Like other stimulants, large doses of Dexedrine cause a powerful high followed by an intense crash. Symptoms of a Dexedrine crash include extreme fatigue, anxiety and depression.
Some people try to avoid the crash by taking higher or repeated doses of Dexedrine. This creates a cycle of binges and crashes that can cause serious side effects in the brain, including erratic behavior, psychosis, paranoia and hallucinations, according to the DEA.
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When used as prescribed, dextroamphetamine rarely causes addiction. It may cause dependence, which is a separate medical condition that’s often associated with addiction.
As people take Dexedrine, they become used to having dextroamphetamine in their system. The brain eventually undergoes physical changes to adapt to the presence of the chemical. Tolerance to Dexedrine increases, and they require higher doses of the drug to feel the desired effect.
Eventually, the brain starts to rely on dextroamphetamine to function normally. Many people who use Dexedrine for long-term treatment of ADHD become dependent on the medication, but that doesn’t mean they’re addicted.
Addiction occurs when a person acts compulsively to take the drug despite known harms. Prescription drug addiction is a brain disease that’s characterized by behavioral problems. People who abuse Dexedrine increase their risk of addiction because taking the drug in high doses can manipulate the brain’s pleasure and reward system, which leads to compulsive drug-seeking behavior.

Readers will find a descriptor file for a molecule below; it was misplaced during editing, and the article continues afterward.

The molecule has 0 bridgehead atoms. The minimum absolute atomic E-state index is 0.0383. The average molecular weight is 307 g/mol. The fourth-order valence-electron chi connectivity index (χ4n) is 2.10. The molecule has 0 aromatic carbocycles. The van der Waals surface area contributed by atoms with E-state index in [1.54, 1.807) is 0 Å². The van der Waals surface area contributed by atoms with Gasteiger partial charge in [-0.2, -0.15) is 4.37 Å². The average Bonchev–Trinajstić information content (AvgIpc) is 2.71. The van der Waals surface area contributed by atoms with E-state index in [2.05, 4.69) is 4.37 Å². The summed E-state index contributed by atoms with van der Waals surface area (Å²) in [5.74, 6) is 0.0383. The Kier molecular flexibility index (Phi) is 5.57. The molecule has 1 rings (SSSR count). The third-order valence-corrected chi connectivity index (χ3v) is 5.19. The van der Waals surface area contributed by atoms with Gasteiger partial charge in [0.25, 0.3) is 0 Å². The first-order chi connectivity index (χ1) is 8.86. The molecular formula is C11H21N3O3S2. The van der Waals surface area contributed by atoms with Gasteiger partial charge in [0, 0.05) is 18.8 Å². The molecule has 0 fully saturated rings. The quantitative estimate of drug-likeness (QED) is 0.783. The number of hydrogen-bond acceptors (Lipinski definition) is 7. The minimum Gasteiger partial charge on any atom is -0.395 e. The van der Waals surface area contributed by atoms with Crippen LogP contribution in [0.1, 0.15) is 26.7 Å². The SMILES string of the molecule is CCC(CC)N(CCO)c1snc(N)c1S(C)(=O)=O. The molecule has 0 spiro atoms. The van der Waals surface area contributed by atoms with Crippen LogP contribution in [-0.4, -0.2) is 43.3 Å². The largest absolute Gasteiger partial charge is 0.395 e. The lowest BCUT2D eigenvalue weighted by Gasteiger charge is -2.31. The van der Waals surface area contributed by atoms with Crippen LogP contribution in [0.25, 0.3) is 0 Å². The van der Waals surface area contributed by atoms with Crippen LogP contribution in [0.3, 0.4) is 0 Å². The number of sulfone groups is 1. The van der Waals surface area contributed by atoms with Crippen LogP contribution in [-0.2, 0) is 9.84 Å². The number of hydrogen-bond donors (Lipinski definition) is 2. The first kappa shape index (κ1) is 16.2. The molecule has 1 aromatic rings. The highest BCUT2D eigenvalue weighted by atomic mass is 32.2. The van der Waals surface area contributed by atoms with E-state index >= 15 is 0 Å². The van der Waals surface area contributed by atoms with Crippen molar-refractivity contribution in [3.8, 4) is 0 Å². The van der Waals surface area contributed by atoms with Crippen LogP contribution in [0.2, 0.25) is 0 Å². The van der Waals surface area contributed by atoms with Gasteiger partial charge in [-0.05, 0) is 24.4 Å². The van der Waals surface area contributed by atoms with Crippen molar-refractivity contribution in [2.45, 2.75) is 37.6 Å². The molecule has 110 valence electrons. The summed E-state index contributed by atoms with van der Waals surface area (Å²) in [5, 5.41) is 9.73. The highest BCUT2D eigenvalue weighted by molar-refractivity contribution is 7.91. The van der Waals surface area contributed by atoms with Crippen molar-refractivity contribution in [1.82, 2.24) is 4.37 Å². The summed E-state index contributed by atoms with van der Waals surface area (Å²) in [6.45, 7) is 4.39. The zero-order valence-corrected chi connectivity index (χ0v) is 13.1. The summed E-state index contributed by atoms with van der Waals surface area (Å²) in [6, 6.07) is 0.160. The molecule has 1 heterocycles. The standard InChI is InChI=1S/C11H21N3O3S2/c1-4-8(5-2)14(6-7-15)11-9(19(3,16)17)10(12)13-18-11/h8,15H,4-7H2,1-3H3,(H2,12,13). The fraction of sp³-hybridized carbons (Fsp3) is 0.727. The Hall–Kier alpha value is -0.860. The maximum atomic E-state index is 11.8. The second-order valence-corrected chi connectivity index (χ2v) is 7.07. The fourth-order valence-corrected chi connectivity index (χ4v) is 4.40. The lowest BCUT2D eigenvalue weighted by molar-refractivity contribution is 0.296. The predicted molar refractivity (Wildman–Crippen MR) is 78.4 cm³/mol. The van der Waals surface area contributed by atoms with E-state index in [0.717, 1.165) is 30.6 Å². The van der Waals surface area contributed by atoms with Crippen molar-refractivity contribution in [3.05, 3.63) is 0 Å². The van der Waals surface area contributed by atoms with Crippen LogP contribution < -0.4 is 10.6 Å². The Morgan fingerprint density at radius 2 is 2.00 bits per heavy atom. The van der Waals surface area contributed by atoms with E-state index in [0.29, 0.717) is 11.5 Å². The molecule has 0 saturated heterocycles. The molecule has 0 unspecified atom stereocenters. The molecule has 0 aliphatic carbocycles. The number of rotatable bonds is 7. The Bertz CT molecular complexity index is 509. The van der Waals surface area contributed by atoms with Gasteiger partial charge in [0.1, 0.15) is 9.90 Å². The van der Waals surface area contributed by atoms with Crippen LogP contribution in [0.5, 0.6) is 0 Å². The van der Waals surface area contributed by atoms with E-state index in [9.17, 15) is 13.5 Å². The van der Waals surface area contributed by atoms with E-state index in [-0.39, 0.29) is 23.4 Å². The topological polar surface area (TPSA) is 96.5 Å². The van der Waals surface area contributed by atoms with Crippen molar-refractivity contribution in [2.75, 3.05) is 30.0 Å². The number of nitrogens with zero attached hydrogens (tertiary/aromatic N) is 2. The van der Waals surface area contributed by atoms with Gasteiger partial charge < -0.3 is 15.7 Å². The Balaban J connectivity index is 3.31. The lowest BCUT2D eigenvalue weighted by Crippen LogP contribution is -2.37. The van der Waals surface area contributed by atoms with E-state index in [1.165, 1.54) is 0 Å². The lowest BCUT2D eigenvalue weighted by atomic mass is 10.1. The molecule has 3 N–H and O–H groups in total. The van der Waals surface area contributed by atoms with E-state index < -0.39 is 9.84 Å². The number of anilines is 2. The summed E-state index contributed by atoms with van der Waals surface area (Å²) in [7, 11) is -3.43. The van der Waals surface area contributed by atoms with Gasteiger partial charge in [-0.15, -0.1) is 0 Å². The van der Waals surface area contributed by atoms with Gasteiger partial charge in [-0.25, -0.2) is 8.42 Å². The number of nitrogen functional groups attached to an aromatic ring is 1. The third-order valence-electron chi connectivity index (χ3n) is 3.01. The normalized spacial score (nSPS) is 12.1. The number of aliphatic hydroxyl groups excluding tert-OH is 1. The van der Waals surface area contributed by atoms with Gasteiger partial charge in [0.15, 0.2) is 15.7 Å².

Dextroamphetamine is chemically similar to other amphetamines, including crystal meth. These amphetamines are Schedule II controlled substances because they have a high potential for abuse and addiction. Despite these risks, the drugs have legitimate medical uses.
Most of the time, addiction to any amphetamine requires rehab. Unlike alcohol or opioid withdrawal, dextroamphetamine withdrawal isn’t associated with intense physical discomfort, according to the Substance Abuse and Mental Health Services Administration.
Negative feelings or emotions caused by withdrawal can compromise patient safety, though. To safely detox, people addicted to Dexedrine should attend certified rehab centers.
Doctors and nurses at rehab centers monitor patients for suicidal thoughts and symptoms of depression during detox. They can also treat rare symptoms of dextroamphetamine withdrawal, such as seizures or heart problems, if they occur.
Detox is usually followed by individual and group therapy. Research shows that motivational and reward-based therapies are generally effective for treating individuals with stimulant use disorders.
Effective types of therapy the National Institute on Drug Abuse recommends for Dexedrine addiction include:
Recovery from amphetamine addiction is associated with high rates of relapse, according to numerous studies. Causes of relapse include a variety of environmental, physiological and treatment factors. Longer durations of therapy are associated with lower rates of relapse, so people in recovery from Dexedrine addiction should consider attending outpatient therapy and support group meetings after initial treatment.